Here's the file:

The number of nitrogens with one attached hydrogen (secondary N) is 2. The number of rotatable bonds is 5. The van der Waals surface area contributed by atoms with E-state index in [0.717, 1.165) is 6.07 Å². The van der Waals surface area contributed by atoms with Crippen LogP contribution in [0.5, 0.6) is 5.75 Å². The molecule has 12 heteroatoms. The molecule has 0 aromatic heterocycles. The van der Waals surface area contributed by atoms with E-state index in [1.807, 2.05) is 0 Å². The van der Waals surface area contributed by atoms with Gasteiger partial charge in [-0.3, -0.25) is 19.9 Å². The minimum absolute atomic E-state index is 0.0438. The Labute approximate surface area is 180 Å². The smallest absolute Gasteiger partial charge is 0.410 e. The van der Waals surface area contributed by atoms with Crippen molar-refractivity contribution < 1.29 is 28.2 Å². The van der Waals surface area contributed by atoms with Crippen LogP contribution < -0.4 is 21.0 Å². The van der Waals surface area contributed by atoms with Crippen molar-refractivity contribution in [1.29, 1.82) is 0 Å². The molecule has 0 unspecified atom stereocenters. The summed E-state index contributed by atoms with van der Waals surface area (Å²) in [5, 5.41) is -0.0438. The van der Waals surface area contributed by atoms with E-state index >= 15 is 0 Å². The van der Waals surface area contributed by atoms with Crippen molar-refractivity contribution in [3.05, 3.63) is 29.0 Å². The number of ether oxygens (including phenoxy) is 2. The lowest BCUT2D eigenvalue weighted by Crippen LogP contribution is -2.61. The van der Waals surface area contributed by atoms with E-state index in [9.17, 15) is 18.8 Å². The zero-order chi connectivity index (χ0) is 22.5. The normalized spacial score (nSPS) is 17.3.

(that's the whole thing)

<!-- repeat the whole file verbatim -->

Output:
The number of nitrogens with one attached hydrogen (secondary N) is 2. The number of rotatable bonds is 5. The van der Waals surface area contributed by atoms with E-state index in [0.717, 1.165) is 6.07 Å². The van der Waals surface area contributed by atoms with Crippen LogP contribution in [0.5, 0.6) is 5.75 Å². The molecule has 12 heteroatoms. The molecule has 0 aromatic heterocycles. The van der Waals surface area contributed by atoms with E-state index in [1.807, 2.05) is 0 Å². The van der Waals surface area contributed by atoms with Gasteiger partial charge in [-0.3, -0.25) is 19.9 Å². The minimum absolute atomic E-state index is 0.0438. The Labute approximate surface area is 180 Å². The smallest absolute Gasteiger partial charge is 0.410 e. The van der Waals surface area contributed by atoms with Crippen molar-refractivity contribution < 1.29 is 28.2 Å². The van der Waals surface area contributed by atoms with Crippen LogP contribution < -0.4 is 21.0 Å². The van der Waals surface area contributed by atoms with Crippen molar-refractivity contribution in [1.29, 1.82) is 0 Å². The molecule has 0 unspecified atom stereocenters. The summed E-state index contributed by atoms with van der Waals surface area (Å²) in [5, 5.41) is -0.0438. The van der Waals surface area contributed by atoms with E-state index >= 15 is 0 Å². The van der Waals surface area contributed by atoms with Crippen molar-refractivity contribution in [3.05, 3.63) is 29.0 Å². The number of ether oxygens (including phenoxy) is 2. The lowest BCUT2D eigenvalue weighted by Crippen LogP contribution is -2.61. The van der Waals surface area contributed by atoms with E-state index in [9.17, 15) is 18.8 Å². The zero-order chi connectivity index (χ0) is 22.5. The normalized spacial score (nSPS) is 17.3.